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'Time bomb situation:' Raymond Taavel's partner, family concerned Andre Denny could get community access

DO_NOT_USE_Metro News logo DO_NOT_USE_Metro News 2017-07-17 Haley Ryan - Metro

Andre Denny © Jeff Harper/Metro
Andre Denny

Just over a year after being sentenced for manslaughter in the death of popular Halifax activist Raymond Taavel, a hearing could lead to community access for Andre Denny - a move that has Taavel’s family concerned someone else will “inevitably” be hurt.

On Tuesday, the Criminal Code Review Board (CCRB) will hear from East Coast Forensic Hospital (ECFH) experts petitioning for Denny’s community privileges, although it remains to be seen what those could look like, said Taavel’s partner Darren Lewis.

Lewis said Crown attorney Karen Quigley, who will attend the Central Nova Scotia Correctional Facility hearing to argue on behalf of the Public Prosecution Service, recently told him of the event and that the Eskasoni man had been granted parole on July 5.

“I couldn’t believe that this was actually happening,” Lewis said in an interview.

“After what’s happened, in an escalating form of violence every time he’s let out, I just don’t trust that he’s ever going to be OK.”

Denny was sentenced to eight years incarceration on March 24, 2016, in Nova Scotia Supreme Court, nearly four years after he failed to return to the ECFH on April 16 on a one-hour unescorted pass and killed Taavel later that night outside Menz Bar on Gottingen Street.

With about six years credit for time served, Denny served roughly another 15 months and now has three years of probation. He pled guilty in November, 2015.

With his parole granted, Lewis said he’s been told that Denny (who has schizophrenia and remains at the ECFH related to another crime where he was declared not criminally responsible) is no longer under Correctional Service Canada.

In sentencing, Judge Peter Rosinksi said Denny remains a “significant” threat to public safety, and suggested Denny remain at the ECFH during probation where he can be in a secure place and continue with treatment and therapy.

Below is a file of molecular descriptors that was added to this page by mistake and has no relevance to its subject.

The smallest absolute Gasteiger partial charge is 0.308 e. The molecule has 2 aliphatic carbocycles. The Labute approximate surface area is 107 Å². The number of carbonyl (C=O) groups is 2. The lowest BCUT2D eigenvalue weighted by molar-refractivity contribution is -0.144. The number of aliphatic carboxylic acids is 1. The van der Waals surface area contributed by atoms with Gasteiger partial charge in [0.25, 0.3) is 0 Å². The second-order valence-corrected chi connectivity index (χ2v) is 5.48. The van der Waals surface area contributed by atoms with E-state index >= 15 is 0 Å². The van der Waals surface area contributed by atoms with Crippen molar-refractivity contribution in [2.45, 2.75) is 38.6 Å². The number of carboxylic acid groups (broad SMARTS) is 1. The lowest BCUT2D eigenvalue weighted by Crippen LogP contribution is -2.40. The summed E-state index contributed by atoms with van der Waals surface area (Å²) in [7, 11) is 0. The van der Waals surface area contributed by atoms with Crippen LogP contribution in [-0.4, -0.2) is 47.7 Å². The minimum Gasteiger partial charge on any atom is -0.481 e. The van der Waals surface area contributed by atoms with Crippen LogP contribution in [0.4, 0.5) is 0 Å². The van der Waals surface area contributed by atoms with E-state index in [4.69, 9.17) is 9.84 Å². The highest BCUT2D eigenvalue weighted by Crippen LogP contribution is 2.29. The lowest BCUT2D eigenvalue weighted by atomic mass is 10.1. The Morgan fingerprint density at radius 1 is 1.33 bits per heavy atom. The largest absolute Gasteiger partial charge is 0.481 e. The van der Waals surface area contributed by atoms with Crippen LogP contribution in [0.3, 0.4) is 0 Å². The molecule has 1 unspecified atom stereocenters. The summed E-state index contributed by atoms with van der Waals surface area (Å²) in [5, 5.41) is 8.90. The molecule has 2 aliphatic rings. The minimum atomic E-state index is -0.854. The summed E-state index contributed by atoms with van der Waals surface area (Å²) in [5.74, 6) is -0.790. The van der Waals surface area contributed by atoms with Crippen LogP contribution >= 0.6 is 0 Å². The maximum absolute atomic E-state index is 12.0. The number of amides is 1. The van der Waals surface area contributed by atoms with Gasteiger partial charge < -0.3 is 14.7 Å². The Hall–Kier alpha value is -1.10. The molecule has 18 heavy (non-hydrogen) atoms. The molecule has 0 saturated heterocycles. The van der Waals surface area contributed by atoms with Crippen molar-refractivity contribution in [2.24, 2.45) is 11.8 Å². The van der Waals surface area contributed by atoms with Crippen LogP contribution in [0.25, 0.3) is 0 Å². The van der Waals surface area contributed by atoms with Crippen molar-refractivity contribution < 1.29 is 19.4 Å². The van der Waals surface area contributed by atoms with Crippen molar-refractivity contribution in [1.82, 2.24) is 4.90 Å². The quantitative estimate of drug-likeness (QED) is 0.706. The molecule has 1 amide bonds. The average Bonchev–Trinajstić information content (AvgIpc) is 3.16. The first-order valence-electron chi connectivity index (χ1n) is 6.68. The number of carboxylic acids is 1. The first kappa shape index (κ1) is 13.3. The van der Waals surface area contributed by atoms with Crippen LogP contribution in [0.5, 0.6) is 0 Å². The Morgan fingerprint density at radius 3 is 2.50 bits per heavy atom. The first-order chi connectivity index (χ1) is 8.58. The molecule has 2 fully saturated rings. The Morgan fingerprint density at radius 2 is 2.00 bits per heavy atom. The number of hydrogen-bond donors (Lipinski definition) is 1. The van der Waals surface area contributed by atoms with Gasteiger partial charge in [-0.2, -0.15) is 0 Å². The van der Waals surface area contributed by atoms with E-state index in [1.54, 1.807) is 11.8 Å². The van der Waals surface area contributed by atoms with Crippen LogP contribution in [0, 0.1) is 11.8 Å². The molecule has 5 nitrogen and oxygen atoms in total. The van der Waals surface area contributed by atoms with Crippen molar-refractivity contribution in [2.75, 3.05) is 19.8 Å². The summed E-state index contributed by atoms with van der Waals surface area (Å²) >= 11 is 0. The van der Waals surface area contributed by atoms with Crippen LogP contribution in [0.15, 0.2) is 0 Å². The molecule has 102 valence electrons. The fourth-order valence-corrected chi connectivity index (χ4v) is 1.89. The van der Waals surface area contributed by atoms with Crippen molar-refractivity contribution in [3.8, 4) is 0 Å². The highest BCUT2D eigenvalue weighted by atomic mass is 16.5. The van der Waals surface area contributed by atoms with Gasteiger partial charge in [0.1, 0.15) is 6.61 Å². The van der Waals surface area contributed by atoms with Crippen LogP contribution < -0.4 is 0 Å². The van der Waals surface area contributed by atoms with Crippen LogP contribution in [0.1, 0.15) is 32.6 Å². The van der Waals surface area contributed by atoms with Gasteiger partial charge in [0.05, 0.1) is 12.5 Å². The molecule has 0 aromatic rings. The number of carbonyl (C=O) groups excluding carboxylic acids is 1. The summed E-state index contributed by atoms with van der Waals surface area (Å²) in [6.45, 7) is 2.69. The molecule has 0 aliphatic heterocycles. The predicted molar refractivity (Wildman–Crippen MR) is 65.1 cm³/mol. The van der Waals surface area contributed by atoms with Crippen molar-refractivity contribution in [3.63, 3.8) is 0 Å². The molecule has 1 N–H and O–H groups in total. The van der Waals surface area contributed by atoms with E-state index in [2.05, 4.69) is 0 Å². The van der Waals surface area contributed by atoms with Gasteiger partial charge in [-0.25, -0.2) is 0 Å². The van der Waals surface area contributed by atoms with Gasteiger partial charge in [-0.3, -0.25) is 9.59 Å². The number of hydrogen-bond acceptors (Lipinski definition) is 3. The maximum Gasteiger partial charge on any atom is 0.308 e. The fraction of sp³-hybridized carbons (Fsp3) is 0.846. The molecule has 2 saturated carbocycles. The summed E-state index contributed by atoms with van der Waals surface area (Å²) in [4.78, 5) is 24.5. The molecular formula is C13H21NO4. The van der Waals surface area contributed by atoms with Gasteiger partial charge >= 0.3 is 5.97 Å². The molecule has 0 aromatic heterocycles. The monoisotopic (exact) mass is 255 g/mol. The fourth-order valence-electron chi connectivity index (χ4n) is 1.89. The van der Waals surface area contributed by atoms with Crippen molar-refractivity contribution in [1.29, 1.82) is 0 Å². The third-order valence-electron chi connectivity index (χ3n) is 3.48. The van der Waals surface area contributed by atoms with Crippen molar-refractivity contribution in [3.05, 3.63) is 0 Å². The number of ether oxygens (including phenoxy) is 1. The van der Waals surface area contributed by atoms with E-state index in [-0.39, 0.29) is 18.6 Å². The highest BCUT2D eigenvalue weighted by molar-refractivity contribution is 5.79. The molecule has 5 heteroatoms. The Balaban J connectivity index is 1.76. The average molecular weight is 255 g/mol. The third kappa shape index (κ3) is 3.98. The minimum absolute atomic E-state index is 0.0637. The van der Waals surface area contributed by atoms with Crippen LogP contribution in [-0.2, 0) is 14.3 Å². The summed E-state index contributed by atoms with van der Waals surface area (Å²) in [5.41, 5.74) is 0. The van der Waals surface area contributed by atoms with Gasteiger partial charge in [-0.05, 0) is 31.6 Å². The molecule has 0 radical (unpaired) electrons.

Lewis said he understands the ECFH doctors are mandated to reintegrate offenders with mental illness whenever possible, but the "dilemma" is Denny’s history of not taking his medication, becoming violent, and taking drugs and alcohol which aggravates his psychosis - all of which occurred when Taavel was killed.

“Every time that he’s been let out before, he goes off his meds … and the next thing you know we’re in a time bomb situation again,” Lewis said, adding that Taavel’s family in Ontario are “beside themselves” about the possibility of Denny going into public.

While all of those factors will be weighed, Lewis said he feels people should know what happens in situations like Denny’s where a dual-status offender (being found criminally and not criminally responsible in different cases) comes back into provincial care - and that Review Board hearings often going unnoticed.

The arguments will likely involve the importance of Denny’s family, and how being with familiar people could help him, Lewis said, but he’d prefer that any community access be with a medical escort for limited periods of time.

“He is ill, I get that, but can this person actually be rehabilitated? Is it even possible?” Lewis said. "Inevitably, sooner or later, he’s done something."

Taavel may be gone and there’s nothing to bring him back, Lewis said, but himself and Taavel’s family want to ensure Denny “doesn’t hurt someone else.”


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